A southpaw with Sherrill's profile is going to perform better against lefties (.595 OPS, 7.00 K/BB) than against righties (.798 OPS, 0.75 K/BB). A southpaw with Jimenez's profile is going to perform better against righties (.740 OPS, 1.36 K/BB) than against lefties (.771 OPS, 0.81 K/BB). It's right there in the numbers. Sherrill has the repertoire of a LOOGY, while Jimenez has the repertoire of someone with a borderline reverse platoon split (the difference isn't as wide as Sherrill's because you still have to take into account the hitters' platoon splits, which are almost never reversed). You can overcome the changeup/breaking ball stuff if you have a good enough heater (which is why the Mariners hung on to Matt Thornton for so long), but neither Sherrill nor Jimenez are particularly overpowering, so their success depends on their secondary pitches.

So what does this tell us about Jimenez's future? It suggests that, unless he learns how to throw a better and more consistent breaking ball, he's never going to pitch as well against left-handed hitters as you'd like to see from a southpaw. The changeup is a neat tool against righties, but Jimenez's inability to throw strikes or miss bats against lefties spoils his long-term LOOGY potential, which is generally the easiest way for a southpaw to make a living throwing a ball. If he wants to force his way into a more permanent ML job, he's going to have to make a breakthrough. He clearly isn't a good starter right now, even at the AAA level, and many managers are reluctant to trust a left-handed middle reliever, so Jimenez absolutely needs to improve his curveball if he wants to stick. There's just no other way around it.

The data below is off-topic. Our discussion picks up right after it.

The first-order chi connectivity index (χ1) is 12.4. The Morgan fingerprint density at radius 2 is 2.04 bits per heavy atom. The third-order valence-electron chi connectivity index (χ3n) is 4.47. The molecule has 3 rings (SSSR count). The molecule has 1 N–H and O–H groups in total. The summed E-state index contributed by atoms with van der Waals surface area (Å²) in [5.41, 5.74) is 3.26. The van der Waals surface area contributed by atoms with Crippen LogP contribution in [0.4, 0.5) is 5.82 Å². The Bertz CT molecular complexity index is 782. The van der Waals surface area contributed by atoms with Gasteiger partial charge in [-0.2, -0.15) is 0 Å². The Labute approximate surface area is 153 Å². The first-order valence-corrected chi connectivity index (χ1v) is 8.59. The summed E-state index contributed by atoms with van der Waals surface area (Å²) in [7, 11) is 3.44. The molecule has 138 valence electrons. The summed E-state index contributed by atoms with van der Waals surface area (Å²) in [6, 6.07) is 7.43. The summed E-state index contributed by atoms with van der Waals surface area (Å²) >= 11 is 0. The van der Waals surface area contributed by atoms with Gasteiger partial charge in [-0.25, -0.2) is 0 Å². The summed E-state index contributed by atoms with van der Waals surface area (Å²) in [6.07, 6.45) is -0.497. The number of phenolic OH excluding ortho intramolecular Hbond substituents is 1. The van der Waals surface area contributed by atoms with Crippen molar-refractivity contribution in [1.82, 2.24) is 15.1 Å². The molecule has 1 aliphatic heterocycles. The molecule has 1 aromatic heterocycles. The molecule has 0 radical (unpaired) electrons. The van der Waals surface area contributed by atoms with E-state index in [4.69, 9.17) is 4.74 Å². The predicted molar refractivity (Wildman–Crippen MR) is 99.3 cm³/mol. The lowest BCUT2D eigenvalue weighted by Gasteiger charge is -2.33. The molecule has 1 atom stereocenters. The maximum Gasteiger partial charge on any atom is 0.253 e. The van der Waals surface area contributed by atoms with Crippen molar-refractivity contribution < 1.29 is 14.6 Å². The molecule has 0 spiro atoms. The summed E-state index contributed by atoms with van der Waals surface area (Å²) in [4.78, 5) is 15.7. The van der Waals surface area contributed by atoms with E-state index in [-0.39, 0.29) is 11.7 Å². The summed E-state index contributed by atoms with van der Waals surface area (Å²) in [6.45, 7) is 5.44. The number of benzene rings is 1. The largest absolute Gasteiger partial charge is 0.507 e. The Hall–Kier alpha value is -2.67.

The good news for Jimenez is that he's still plenty young, and has more than enough time to work on his third pitch. It's also worth noting that, if nothing else, he's demonstrated an ability to keep left-handed hitters out of the air, as evidenced by his ridiculous 72.3% groundball rate against LHB's. He doesn't throw them many strikes, but at least when he does, they don't travel very far.

The bad news is that, in the history of AAA baseball, there are countless arms who ended up one pitch short of breaking into the Majors. If learning a new pitch were easy, everyone would do it, and league ERA's would be down in the 2's. Like mechanical adjustments, repertoire additions take a lot of work and a lot of concentration, and more often than not they fail to achieve what they set out to accomplish.

The odds are stacked against Cesar Jimenez. Even when you take into account his age, his control sucks and his arsenal is too limited, and these are pretty difficult obstacles to overcome. That said, though, his ML-caliber changeup makes him worth keeping an eye on, because when young guys with that kind of weapon make gains, they tend to be significant. Jimenez isn't in anyone's 2007 plans as far as the big league roster is concerned, but if he's able to bear down and spend the next calendar year working hard on his curveball, we could be talking about him a lot in 2008. Keep him in the back of your mind.